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Particulate matter exposure and preterm birth: estimates of U.S. attributable burden and economic costs

Environmental Health Economic Analysis Annotated Bibliography

Details

Research article Cost analysis (CA)
Authors
Trasande L, Malecha P, and Attina TM
Journal
Environ Health Perspect
Summary
This meta-analysis estimated the economic costs of preterm birth attributable to PM2.5 exposure in the United States. The authors determined, across 48 states, that 3.32 percent of all preterm births in 2010 were attributable to PM2.5 exposure, and reported a combined estimate of $5.09 billion for preterm-birth related costs for medical care and lost economic productivity. They also determined that the PM2.5 attributable fraction of preterm birth was highest in urban counties. These results suggest that PM2.5 exposure may contribute substantially to the burden and costs of preterm birth in the United States, and considerable health and economic benefits may be achieved through environmental regulatory interventions that reduce PM2.5 exposure in pregnancy.
Population
Pregnant women and their children

Health Outcomes

  • Birth outcomes (preterm birth)

Environmental Agents

List of Environmental Agents:

  • Air pollutants (particulate matter (PM 2.5/fine))

Source of Environmental Agents: (Not available)

Economic Evaluation / Methods and Source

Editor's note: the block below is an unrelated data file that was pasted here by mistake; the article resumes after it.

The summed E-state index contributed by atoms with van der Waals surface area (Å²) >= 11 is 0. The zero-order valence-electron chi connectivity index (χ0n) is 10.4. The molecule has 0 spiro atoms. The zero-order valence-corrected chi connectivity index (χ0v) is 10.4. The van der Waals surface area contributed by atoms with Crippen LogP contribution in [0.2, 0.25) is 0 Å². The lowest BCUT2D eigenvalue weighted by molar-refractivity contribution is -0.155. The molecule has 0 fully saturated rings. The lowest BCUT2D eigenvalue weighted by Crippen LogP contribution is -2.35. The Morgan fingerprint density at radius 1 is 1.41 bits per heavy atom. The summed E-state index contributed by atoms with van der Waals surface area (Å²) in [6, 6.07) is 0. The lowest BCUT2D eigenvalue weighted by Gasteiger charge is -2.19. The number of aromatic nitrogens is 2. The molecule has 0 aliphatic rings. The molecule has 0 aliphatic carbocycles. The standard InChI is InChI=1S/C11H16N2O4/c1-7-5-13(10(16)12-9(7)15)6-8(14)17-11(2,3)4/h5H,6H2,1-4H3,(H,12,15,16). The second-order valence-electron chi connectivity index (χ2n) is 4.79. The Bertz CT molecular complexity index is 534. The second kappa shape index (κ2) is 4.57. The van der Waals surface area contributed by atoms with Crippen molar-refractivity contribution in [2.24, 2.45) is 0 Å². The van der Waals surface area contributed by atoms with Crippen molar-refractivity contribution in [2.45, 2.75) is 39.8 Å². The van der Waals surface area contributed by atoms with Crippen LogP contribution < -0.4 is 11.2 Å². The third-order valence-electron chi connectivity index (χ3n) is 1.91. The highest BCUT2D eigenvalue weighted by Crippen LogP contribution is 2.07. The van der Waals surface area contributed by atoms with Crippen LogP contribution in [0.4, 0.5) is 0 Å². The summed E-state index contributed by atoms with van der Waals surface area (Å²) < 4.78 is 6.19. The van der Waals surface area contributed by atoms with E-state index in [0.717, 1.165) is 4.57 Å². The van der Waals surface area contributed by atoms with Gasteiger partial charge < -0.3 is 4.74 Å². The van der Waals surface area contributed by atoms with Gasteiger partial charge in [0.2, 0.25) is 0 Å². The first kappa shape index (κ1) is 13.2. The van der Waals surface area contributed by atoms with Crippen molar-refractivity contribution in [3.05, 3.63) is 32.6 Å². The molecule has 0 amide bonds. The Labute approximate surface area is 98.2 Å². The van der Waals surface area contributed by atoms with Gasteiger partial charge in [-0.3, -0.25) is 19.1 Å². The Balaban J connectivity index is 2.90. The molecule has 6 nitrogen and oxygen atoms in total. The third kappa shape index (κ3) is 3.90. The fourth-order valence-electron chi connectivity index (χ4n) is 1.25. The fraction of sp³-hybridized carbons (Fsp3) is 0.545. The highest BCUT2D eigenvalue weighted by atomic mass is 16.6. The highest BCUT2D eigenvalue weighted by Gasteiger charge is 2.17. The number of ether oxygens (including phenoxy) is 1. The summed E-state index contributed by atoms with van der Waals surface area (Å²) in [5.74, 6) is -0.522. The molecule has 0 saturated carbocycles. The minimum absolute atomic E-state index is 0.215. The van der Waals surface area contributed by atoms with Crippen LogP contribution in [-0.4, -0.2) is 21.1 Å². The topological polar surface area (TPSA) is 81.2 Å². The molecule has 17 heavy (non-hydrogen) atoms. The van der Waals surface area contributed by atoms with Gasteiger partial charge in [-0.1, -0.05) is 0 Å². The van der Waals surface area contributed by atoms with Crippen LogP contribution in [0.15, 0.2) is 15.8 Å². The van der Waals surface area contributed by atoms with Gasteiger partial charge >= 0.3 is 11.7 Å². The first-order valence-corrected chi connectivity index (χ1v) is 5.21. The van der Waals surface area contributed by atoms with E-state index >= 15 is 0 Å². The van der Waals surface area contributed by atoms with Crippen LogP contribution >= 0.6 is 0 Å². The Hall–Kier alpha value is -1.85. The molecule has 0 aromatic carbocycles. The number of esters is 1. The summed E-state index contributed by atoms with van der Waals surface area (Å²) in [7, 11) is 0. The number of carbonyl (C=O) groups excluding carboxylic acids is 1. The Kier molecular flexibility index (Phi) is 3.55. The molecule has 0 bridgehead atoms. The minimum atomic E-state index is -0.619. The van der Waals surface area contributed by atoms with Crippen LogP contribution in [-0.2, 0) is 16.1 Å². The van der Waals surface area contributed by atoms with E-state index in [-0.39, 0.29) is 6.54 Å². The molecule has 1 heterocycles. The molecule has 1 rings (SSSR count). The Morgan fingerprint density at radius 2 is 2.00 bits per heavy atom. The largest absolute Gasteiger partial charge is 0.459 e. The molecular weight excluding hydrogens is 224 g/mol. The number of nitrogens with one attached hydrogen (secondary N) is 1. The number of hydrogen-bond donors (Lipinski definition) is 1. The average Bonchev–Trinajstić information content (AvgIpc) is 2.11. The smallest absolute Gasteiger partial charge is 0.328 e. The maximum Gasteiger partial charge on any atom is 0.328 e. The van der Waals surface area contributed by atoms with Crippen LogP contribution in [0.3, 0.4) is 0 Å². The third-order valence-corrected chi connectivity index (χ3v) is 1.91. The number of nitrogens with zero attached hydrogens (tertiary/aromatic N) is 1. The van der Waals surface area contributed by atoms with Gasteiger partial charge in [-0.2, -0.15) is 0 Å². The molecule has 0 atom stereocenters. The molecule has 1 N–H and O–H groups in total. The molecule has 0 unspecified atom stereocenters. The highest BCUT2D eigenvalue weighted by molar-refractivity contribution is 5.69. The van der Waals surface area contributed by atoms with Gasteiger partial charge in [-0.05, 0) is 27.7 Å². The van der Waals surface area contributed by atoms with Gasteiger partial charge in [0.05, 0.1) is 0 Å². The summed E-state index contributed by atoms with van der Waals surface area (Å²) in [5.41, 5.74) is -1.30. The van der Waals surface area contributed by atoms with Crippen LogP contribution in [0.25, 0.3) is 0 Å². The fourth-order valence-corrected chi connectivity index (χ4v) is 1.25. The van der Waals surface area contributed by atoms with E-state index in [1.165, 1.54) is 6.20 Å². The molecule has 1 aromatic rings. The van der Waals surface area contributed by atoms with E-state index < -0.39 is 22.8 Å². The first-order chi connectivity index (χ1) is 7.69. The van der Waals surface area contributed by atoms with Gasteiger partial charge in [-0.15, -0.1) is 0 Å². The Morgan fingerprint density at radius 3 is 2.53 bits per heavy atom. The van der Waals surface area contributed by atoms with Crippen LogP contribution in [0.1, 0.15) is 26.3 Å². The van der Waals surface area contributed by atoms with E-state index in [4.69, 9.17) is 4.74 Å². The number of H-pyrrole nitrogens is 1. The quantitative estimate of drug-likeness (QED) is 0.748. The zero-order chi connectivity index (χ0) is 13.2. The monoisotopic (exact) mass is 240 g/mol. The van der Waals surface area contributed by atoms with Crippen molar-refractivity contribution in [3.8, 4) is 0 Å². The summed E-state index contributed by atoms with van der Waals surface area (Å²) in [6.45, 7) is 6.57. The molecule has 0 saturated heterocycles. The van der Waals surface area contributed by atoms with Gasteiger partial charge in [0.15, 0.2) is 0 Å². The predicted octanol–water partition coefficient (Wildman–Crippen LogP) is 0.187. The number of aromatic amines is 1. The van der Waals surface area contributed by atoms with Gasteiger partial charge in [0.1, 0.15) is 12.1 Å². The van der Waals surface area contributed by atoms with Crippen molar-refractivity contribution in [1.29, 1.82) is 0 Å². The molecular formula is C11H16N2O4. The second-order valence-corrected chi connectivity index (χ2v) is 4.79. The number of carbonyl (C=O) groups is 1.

Type:

  • Cost analysis (CA)

Cost Measured:

  • Medical care costs for treatment of preterm birth-associated medical conditions in the first 5 years of life
  • medical care costs for treatment of preterm-birth associated with medical conditions after the first 5 years of life due to preterm birth-associated developmental disability
  • lost economic productivity (due to reduced cognitive potential)
  • preterm birth-associated IQ deficits or loss

Potential Cost Measures:

  • Direct and indirect costs related to maternal health, stillbirths, and birth defects that may be associated with PM2.5 exposure

Benefits Measures: (Not available)

Potential Benefits: (Not available)

Location:

  • United States

Models Used:

  • Environmentally Attributable Fraction (EAF) model

Methods Used:

  • Authors performed a meta-analysis to estimate the burden of preterm birth in the United States, and the economic costs attributable to PM2.5 exposure (as a proxy for outdoor air pollution) in 2010. The authors — 1) obtained daily averages of PM2.5 in 2008 for all ZIP codes in the United States as modeled by EPA; 2) estimated deciles of PM2.5 exposure for each county in 2008; 3) used data from different studies to contribute to estimates for preterm birth associated with prenatal PM2.5 exposure; 4) obtained county-level preterm birth rates for 2010 from the CDC WONDER database; 5) calculated the corresponding odds ratios for each decile of exposure above the lowest decile; 6) computed the attributable fraction of preterm birth for outdoor air pollution for each decile; and 7) estimated PM2.5-attributable direct (medical treatment costs) and indirect costs (lost economic productivity) associated with preterm birth.

Sources Used:

  • Data on daily averages of PM2.5 in 2008 for ZIP codes in the U.S. (U.S. EPA, 2014); CDC WONDER database for county-level preterm birth rates for 2010 in the U.S. (CDC, 2014a); U.S. Census data (U.S. Census Bureau, 2010); Medical Care Consumer Price Index (U.S. Department of Labor, Bureau of Labor Statistics, 2014); additional sources cited in publication

Economic Evaluation / Methods and Source

Citation:

  • Trasande L, Malecha P, and Attina TM. 2016. Particulate matter exposure and preterm birth: estimates of U.S. attributable burden and economic costs. Environ Health Perspect.

Pubmed:

DOI:

NIEHS Funding: (Not available)

Other Funding: (Not available)